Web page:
Talleyrand (Charles Maurice de Talleyrand-Périgord) was
born in Paris in February 1754 into a family background of
ancient nobility, wealth, and power, and with his father holding
a high rank in the French Royal army.
From infancy Talleyrand suffered from some physical distortion
in his feet which proved to bring with it an impaired physical
mobility. Given the circles, and the times, in which Talleyrand
lived this inevitably placed some limitations on his likely
future career. Talleyrand was even formally stripped of some of
his birth rights (e.g. inheritance of titles and property) -
these rights were passed to a younger brother who also became, in
the estimation of their parents, the son through whom the
aristocratic and military traditions of the ancient and prominent
noble house of Talleyrand-Périgord were to be conveyed
into the future.
One of Talleyrand's uncles was an archbishop and, as his
physical disability was not a disqualification for clerical life,
he was educated in theology at the seminary of Saint Sulpice
despite his not having had any religious vocation. He was
ordained a priest in 1779, and in 1780 was appointed
agent-general of the French clergy - a role that involved great
responsibilities with the finances of the Church. In March 1789
Talleyrand was named Bishop of Autun. Later that year Talleyrand
was present in the Estates General that convened at Versailles
from May 1789 to make representations before the King in relation
to how a deep financial crisis in the French Royal state should
There was an ancient tradition whereby an Estates General
functioned in three sections - Aristocratic, Clerical, and Third
Estate (or Commoner) - and Talleyrand initially opposed the
proposal of 1789 that these three Estates should instead jointly
convene as a National Assembly. Talleyrand found that, given the
overall approach of those opposed to such a National Assembly and
other reforms, he preferred to confine his own involvements to
In the event the initial meetings of the Estates General were
followed by a number of developments over the following weeks
including the formation of a National Assembly against the wishes
of the King and by demands for a Constitution that would provide
a legal framework for the governance of France as a
Constitutional monarchy. In early August there was a dramatic
renunciation of the previously feudal nature of French society.
As the financing of the French state remained precarious
Talleyrand, in turbulent times, proposed, on 10th October, that
the lands of the church could be taken up by the Assembly into
the service of the French nation.
Talleyrand was one of the very few bishops of the Catholic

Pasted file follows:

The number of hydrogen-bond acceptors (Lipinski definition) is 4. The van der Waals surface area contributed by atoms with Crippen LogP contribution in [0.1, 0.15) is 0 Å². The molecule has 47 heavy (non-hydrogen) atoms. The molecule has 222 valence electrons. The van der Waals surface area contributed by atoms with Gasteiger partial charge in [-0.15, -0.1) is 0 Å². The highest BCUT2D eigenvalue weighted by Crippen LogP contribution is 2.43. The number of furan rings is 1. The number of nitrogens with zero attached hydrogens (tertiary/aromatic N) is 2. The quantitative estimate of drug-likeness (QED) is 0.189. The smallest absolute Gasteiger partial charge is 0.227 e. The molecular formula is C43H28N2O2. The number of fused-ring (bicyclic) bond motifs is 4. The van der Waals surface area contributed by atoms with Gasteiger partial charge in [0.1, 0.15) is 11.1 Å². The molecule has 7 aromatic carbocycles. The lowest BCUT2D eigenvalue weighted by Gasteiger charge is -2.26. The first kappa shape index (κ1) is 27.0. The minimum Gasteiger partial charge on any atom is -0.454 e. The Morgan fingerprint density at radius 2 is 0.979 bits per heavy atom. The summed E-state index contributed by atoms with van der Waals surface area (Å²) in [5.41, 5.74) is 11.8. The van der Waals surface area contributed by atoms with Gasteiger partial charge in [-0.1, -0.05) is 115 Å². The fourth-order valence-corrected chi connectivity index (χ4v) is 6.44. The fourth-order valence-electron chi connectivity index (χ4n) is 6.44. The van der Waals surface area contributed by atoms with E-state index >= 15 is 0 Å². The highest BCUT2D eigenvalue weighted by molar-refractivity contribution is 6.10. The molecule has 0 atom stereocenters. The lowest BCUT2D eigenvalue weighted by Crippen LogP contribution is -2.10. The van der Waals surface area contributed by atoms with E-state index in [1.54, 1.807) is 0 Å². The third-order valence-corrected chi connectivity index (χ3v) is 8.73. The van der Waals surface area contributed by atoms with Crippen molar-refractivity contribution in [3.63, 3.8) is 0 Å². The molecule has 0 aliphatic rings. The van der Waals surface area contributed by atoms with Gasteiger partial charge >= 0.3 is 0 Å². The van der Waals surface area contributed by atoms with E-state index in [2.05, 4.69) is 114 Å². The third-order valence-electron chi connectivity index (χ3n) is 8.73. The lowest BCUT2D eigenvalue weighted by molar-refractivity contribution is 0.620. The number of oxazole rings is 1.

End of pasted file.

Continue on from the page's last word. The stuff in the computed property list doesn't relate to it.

Church who subscribed to the so-called Civil Constitution of the
Clergy whereby the National Constituent Assembly sought to
exercise authority over the Catholic church in France. In January
1791 Talleyrand resigned as Bishop of Autun and in March of that
year was declared by the Pope to be an excommunicant.
Robespierre and others secured the passing of a measure in the
Constituent Assembly whereby members of that assembly would not
be eligible for election to the assembly that immediately
succeeded it. This meant that Talleyrand was faced with the
necessity of finding an alternative outlet his talents and he
sought entry into the world of diplomacy.
In January 1792 Talleyrand was sent by the French government
to London, where he conducted informal negotiations for a
British-French alliance - he was able to tell his superiors that
the general climate of opinion in Britain was, at that time,
fairly favourable to France.
In August 1792 at a time when the new French state was
threatened with invasion the French monarchy (which had been
compromised by unsuccessful efforts to flee to seek the
protection of those who were now attempting to invade) was
overthrown. In September 1792 there were some massacres of those
within France who were believed to be opposed to the reforms
secured by the revolution - many of these murdered persons were
readily available to the hostility of their assailants as they
had been living as prisoners.
These developments tended to alienate British opinion.
Talleyrand returned to England as a private citizen on 23rd
September partly to escape the intensity of the course of events
in France and partly in the hope of working towards preventing
too wide a breach between France and Britain. Prior to his
departure he received the appropriate passports signed by
It happened that Talleyrand's private efforts at diplomacy
were rendered ineffective by continued unprecedented developments